Places of Hope
By Kristen East, sophomore in history
The bright sunlight dulled the sharpness of Skid Row, yet I was still happy to step off the sidewalk and into the comforting, cool, hushed waiting room of the Union Rescue Mission. As my eyes adjusted to the more sparsely lit interior, I began to make out my surroundings. A glass window, sprinkled with missing persons posters, separated us from the front desk. Plastic chairs lined the opposing wall. A man moved up and down the adjacent hallway, mopping the worn tile. Our class migrated as a pack into the hallway, where we milled around as we awaited further instructions, standing closer together than we might have in other circumstances. I felt safe here, yet I also had a clear feeling of not belonging, of being an outsider. This feeling was not new to me; it was the same way I had felt at when volunteering at Nativity House, a shelter in a nearby city back home.
In fact, as we moved through the rescue mission, I often found myself comparing it to Nativity House in Tacoma, a day shelter for homeless individuals where I had volunteered throughout middle school and high school with my church’s youth group. Once a month, we would journey across the bridge from our small town into the nearby city and serve a pancake breakfast to Nativity House’s clientele. In addition to helping to cook and serve breakfast, I had also spent a lot of time in the clothing room, sifting through trash bags and boxes of donated clothes and sorting and shelving suitable items. The Union Rescue Mission shared Nativity House’s concrete walls and simple plastic furniture, as well as an aroma that was unique, permeating and yet somehow also mysterious and unidentifiable. Additionally, Nativity House and Union Rescue Mission shared religious roots and both had a room set aside for reflective prayer. Somehow, the two shelters, separated by thousands of miles, shared a similar atmosphere.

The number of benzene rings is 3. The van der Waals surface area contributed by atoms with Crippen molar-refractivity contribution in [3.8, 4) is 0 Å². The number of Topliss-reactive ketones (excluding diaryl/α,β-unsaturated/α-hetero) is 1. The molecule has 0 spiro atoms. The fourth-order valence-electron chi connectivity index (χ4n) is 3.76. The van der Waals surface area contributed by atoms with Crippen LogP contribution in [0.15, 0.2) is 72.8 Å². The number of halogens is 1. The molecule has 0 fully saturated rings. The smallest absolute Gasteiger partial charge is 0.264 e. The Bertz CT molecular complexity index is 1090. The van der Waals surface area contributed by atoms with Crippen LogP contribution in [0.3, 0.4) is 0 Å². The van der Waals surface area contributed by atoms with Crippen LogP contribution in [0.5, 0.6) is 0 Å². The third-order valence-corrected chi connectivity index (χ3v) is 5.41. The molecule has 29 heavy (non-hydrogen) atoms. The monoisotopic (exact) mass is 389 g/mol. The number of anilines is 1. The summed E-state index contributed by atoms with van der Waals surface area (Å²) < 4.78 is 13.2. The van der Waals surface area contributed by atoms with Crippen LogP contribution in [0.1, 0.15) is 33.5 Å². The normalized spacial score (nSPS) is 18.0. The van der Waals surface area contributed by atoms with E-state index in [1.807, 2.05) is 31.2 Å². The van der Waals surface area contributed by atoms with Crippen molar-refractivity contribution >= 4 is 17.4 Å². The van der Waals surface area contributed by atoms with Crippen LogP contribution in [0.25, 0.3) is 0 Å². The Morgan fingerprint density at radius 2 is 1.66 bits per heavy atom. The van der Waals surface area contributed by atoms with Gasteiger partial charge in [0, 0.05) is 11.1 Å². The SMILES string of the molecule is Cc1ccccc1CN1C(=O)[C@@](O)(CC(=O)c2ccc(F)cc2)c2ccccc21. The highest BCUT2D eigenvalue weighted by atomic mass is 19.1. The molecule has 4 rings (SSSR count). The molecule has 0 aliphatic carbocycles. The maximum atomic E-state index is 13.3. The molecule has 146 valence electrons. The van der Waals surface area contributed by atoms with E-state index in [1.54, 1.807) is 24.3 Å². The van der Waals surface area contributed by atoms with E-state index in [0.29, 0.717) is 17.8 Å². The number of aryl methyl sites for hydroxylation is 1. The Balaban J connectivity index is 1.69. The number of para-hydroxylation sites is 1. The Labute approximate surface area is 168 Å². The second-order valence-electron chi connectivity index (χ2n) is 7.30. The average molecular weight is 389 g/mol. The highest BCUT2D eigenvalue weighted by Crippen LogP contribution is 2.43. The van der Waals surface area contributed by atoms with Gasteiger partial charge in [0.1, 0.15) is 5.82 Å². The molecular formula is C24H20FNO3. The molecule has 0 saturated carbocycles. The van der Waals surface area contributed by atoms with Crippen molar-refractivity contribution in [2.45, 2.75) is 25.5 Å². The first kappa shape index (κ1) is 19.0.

As the tour progressed, the differences between Nativity House and Union Rescue Mission became clearer. For one, Union Rescue Mission dwarfed Nativity House, and every other homeless shelter I have seen. Nativity House was a conservative two-story building with a dining room and a kitchen downstairs, and a clothing room, smoking room, chapel and arts center upstairs. Union Rescue Mission, on the other hand, towered a full five stories high, and seemed to be at least twice as wide and twice as deep. In short, four Nativity Houses could probably fit inside the Union Rescue Mission, and there would still be room to spare. I should have been prepared for the multitude of services provided by the Union Rescue Mission; I knew beforehand that we were going to visit a dental clinic inside the rescue mission, and that a medical clinic was there as well. Yet, the rescue mission’s many programs still surprised me. I remember our tour guide apologetically explaining why they currently only had an intensive rehabilitation program for men, and not for women. The way she was presenting the center made it seem as though she expected us to be disappointed that equal services were not provided for both genders. I, however, was too impressed by the yearlong rejuvenation program they offered for men to become indignant over a lack of equality. The magnitude of Union Rescue Mission probably stuck out more to me because of my previous experiences of shelters. Even though Nativity House is located in Tacoma, the third largest city in Washington State, Tacoma’s population of 202,000 is a far cry from L.A’s 3.85 million inhabitants. Union Rescue Mission’s size reflects the needs of the large homeless population it serves.
One of the reasons I chose to attend the University of Southern California was to widen my worldview beyond my small hometown and experience life in the big city. For the most part, experiencing Los Angeles has involved learning how to navigate public transportation, exploring the diverse ethnic enclaves, and occasional trips to the Staples Center. Visiting the Union Rescue Mission helped me to expand my experiences in a different arena, reminding me that, along with glamour and glitz, big cities have dark undercurrents, and places of hope like the rescue mission to counter them.